In English grammar, an antecedent is a subject that will be renamed by another word later in a sentence. Most often the word replacing the antecedent is a pronoun, though it can also be a noun or noun phrase. Understanding what is an antecedent and being able to properly use antecedents in writing is an important English grammar skill.
What Is an Antecedent in Grammar?
The word antecedent refers to something that comes before, or precedes, something else. For example, especially in older or more formal English prose, people might refer to their ancestors or predecessors in a job as "my antecedents."
In grammar, the meaning of antecedent is more specific, as it refers to a word that comes before a different term that represents the original word. In the sentence, "When John went out in the rain, he got wet," John is the subject of the sentence, as well as the antecedent to the pronoun "he."
Example of Antecedent/Pronoun Usage
It's important to understand the relationship between pronouns and antecedents. Compare the two sentences below to get a sense of how substituting a pronoun for an antecedent can improve a sentence.
- When John comes inside, John will dry off with John's towel in John's bathroom. (Here, the repetition of the noun John prevents the sentence from flowing properly.)
- When John comes inside, he will dry off with his towel in his bathroom. (Here, repetition of the word John is eliminated by using pronouns. In this sentence, John is an antecedent that is later replaced by "he" and "his.")
Antecedents for Nouns or Noun Phrases
Pronouns aren't the only option for replacing antecedents with other terms. Different nouns or noun phrases can also be used.
- When John comes inside, the boy will dry off with his towel in his bathroom. (Here, the antecedent John is replaced with "the boy," in addition to being replaced with "his" later on.)
- When John comes inside, the wet boy will dry off with his towel in his bathroom. (Here, the more vivid noun phrase "the wet boy" is used to replace John once within in the sentence, along with "his" later in the sentence.)
Understanding Antecedent Agreement
An antecedent and the word that replaces it must agree in number. If the antecedent is singular, then the pronoun that takes its place must also be singular.
- singular - John went out in the rain, so he got wet. (John is a singular noun, so it must be replaced by a singular word, such as "he.")
- plural - The kids went out in the rain, so they got wet. (Here, "the kids" is plural, so the replacement word must also be plural, such as "they.")
Compound Subjects as Antecedents
Some antecedents are compound subjects, which means they feature two nouns joined by a conjunction like "and" or "or." The conjunction determines whether compound subjects functioning as antecedents need to be replaced by a plural or singular word. Consider the examples below:
- Jack and Jane were here at 6 p.m. last night, so they ate dinner with my family. (When the antecedents are joined with "and," as with "Jack and Jane," the pronoun needs to be plural since it encompasses both people.)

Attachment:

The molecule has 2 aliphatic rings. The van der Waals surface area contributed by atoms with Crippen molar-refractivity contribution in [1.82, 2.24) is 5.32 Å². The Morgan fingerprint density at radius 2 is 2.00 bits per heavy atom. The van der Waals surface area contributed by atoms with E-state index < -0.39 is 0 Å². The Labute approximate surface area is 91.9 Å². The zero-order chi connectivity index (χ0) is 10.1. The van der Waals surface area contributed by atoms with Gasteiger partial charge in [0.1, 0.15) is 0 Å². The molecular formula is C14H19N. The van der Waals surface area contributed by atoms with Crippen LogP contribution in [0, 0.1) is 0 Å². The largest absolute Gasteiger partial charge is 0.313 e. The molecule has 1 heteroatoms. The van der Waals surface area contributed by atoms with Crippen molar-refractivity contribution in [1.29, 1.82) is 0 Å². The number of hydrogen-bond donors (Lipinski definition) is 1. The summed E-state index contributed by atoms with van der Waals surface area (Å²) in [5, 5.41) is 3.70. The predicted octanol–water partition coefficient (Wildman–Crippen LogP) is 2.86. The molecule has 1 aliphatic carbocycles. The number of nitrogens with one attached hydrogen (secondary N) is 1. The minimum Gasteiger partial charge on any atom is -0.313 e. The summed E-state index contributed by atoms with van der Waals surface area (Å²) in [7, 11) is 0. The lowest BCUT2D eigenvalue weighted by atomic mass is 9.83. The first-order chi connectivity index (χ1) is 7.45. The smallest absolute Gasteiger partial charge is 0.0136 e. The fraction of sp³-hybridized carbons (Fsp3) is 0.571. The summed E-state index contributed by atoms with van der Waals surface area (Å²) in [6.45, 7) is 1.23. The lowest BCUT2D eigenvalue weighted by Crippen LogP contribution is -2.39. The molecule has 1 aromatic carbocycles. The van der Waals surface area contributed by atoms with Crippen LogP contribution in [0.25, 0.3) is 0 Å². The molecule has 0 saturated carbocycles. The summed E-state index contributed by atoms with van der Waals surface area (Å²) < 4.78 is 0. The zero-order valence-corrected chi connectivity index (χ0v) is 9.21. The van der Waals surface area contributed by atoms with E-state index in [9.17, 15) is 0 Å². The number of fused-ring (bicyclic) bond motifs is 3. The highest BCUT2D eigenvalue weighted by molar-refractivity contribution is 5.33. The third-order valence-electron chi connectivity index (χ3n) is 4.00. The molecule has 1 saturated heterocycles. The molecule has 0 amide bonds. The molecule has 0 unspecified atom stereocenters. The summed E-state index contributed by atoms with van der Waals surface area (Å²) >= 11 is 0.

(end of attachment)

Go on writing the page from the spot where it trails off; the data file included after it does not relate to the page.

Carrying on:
- Either Julie or Jane will loan me her notes from yesterday's class. (In this example, the word "or" is used to connect two singular nouns. One or the other person will loan notes, not both. So, a singular pronoun should be used.)
- Either Julie or another classmate will loan me their notes from yesterday's class. (Here, even though "or" is used, the pronoun "their" is replacing "Julie or another classmate." Unless the students are all female, this antecedent needs a gender neutral pronoun. The word "their" can be singular or plural, as can "they" and "them.")
- Either Julie or the weather forecasters messed up their prediction. (Here, the antecedent includes a singular noun and a plural noun. In this case, the replacement term (their) must agree in number with the part of the antecedent to which it's closest in the sentence.
Indefinite Pronouns as Antecedents
Indefinite pronouns are commonly used as antecedents in sentences. When replacing these words, it's important to be clear on which indefinite pronouns are considered singular and which are considered plural. This will help ensure proper pronoun agreement.
Singular Indefinite Pronouns
When a singular indefinite pronoun is used as an antecedent, the word that replaces it must also be singular. For example, "everything" is singular, so it would be correct to say "Everything here has its own box." The examples of indefinite pronouns listed below are singular.
- no one
Plural Indefinite Pronouns
By contrast, plural indefinite pronoun antecedents require a plural pronoun. As an example, "several" is plural. As a result, it would be correct to say "Several are there because of their looks." The plural indefinite pronouns are listed below.
Indefinite Pronouns and Prepositional Phrases
For some indefinite pronouns, determining whether they are singular or plural depends on whether they are modified by a singular or plural prepositional phrase. Consider a few sentences that feature the indefinite pronoun "most" as an antecedent.
- Most of the flour fell out of its canister. (Here "of the flour" is a prepositional phrase. Flour is an uncountable noun, so it would be replaced by a singular pronoun.)
- Many of the gems have lost their shine. (Here, "of the gems" is a prepositional phrase. Gems is plural, so the antecedent must be replaced by a plural pronoun.)
Other pronouns that must be considered this way include all, any, none, and some.
From Antecedents to Predicate Nouns
Now that you know the answer to the question of "What is an antecedent?" you're ready to move on to even more advanced grammar topics. From here, take the time to learn about predicate nouns, which are nouns or phrases that connect to antecedents by linking verbs. Once you have a basic understanding of that concept, deepen your knowledge by reviewing examples of predicate nouns in sentences.